12 Personal Space People don’t like you in their personal space. You might get hurt if you get Too close. This is TOO CLOSE!

13 Joining in  Decide if you want to join in the activity others are doing  Decide the best way to join in  Choose the best time to join  Join the activity and say thank you

14 Starting a Conversation  Greet the other person  Make small talk  Small talk is easy topics that won’t offend the person  Small talk can be about the weather, sports, the news, traffic, etc…  Decide if the other person is listening  Bring up the main topic

15 Having a Conversation  Say what you want to say  Ask the other person what he/she thinks  Listen to what the other person says  Say what you think  Wait for a reply  Make a closing remark

16 Ending a Conversation  Excuse yourself from the situation by mentioning that you have to go somewhere, or thank them for talking to you

17 Listening  Look at the person who is talking  Think about what is being said  Wait your turn to talk  Say what you want to say

18 Asking a question  Decide what you’d like to know more about  Decide whom to ask that may be able to answer your question  Think about different ways to ask your question and pick one way  Pick the right time and place to ask your question  Ask your question

19 Asking Permission  Decide what you would like to do for which you need permission  Decide whom you have to ask for permission  Decide how to ask for permission  Pick the right time and place  Ask for permission

20 Asking for Help  Decide what the problem is  Decide if you want help for the problem  Think about different people who might help you and pick one  Tell the person about the problem and ask that person to help you

21 Convincing Others  Decide if you want to convince someone about something  Tell the other person your idea  Ask the other person what he/she thinks about it  Tell why you think your idea is a good one  Ask the other person to think about what you said before making up his/her mind

22 Interacting with Someone You Like You may not get the reaction you want. They may not know you like them. Other people are allowed to like them too. They do not have to talk to you. You are not allowed to touch them or do romantic adult things if you are not sure they like you too and are in a relationship. They are allowed to say no. You have to leave if they do not want you around. Keep appropriate distance. Don’t follow them around.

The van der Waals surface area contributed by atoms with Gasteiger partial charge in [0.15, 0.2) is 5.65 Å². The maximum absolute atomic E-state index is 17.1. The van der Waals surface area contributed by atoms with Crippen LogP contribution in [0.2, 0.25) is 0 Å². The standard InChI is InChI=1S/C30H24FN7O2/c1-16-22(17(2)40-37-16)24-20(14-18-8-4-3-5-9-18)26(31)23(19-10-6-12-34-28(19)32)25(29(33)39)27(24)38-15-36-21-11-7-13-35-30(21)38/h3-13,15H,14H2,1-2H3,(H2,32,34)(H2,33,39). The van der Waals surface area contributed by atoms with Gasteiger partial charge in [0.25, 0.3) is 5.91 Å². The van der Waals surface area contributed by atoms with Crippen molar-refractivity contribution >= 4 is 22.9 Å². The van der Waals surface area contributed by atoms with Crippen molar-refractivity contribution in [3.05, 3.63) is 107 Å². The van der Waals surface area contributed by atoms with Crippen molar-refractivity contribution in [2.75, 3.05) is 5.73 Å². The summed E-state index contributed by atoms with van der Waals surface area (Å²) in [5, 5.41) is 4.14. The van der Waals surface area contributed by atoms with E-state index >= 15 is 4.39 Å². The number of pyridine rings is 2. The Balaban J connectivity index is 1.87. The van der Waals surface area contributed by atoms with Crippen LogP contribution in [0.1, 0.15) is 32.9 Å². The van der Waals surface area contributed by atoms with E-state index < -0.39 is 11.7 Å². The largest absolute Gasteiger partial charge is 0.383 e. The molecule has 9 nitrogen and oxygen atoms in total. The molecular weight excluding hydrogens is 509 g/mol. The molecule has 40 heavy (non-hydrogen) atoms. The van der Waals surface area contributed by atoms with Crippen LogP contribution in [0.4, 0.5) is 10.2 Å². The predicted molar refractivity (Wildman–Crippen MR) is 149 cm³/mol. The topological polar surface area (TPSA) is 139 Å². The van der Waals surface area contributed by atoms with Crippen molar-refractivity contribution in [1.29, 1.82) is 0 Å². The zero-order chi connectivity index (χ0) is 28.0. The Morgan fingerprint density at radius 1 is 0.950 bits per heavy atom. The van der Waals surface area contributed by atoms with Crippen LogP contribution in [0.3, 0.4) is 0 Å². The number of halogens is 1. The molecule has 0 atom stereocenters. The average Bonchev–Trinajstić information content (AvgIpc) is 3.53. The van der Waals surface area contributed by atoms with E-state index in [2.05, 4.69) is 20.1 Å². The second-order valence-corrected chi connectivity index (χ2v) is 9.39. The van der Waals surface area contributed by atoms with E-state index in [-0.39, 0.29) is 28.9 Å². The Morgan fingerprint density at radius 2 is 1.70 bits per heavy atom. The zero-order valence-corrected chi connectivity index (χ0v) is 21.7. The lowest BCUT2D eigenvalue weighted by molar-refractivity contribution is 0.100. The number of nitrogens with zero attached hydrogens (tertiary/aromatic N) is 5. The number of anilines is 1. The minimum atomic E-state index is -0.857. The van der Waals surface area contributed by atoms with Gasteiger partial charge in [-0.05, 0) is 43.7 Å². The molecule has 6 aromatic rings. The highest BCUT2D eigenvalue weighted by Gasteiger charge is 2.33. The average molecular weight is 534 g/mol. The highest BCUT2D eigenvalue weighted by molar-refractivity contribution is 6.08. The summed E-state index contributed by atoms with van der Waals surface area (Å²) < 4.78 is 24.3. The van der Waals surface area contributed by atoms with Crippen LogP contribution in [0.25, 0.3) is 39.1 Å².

23 Giving a compliment  Decide what you want to compliment about the other person  Decide how to give the compliment. Say it in a nice tone of voice, don’t be sarcastic or use backhanded compliments. For example:  “That presentation didn’t suck.”  “That wasn’t too bad.”  “You were better than the person before you.”  Choose the right time and place to say it. Don’t say it if they are really busy.  Give the compliment  Example: “You did a great job with your presentation!” This is nice and makes people feel good. It lets them know you appreciate their work.  Warning: There are a few things you cannot compliment. You may think they are pretty and it is okay to say you look nice today. You are not allowed to be graphic. “You have nice legs” is not safe to say even if you really like their legs. Talking about body parts is a form of sexual harassment.

24 Expressing Affection   Decide if you have good feelings about the other person   Decide if the other person would like to know about your feelings   Choose the best way to express your feelings   Express your feelings in friendly way

25 Expressing affection Fist Bump High Five Hug Kiss on cheek “Grandma Kiss” use only with family Don’t do this unless you are married or dating Pat on the shoulder or back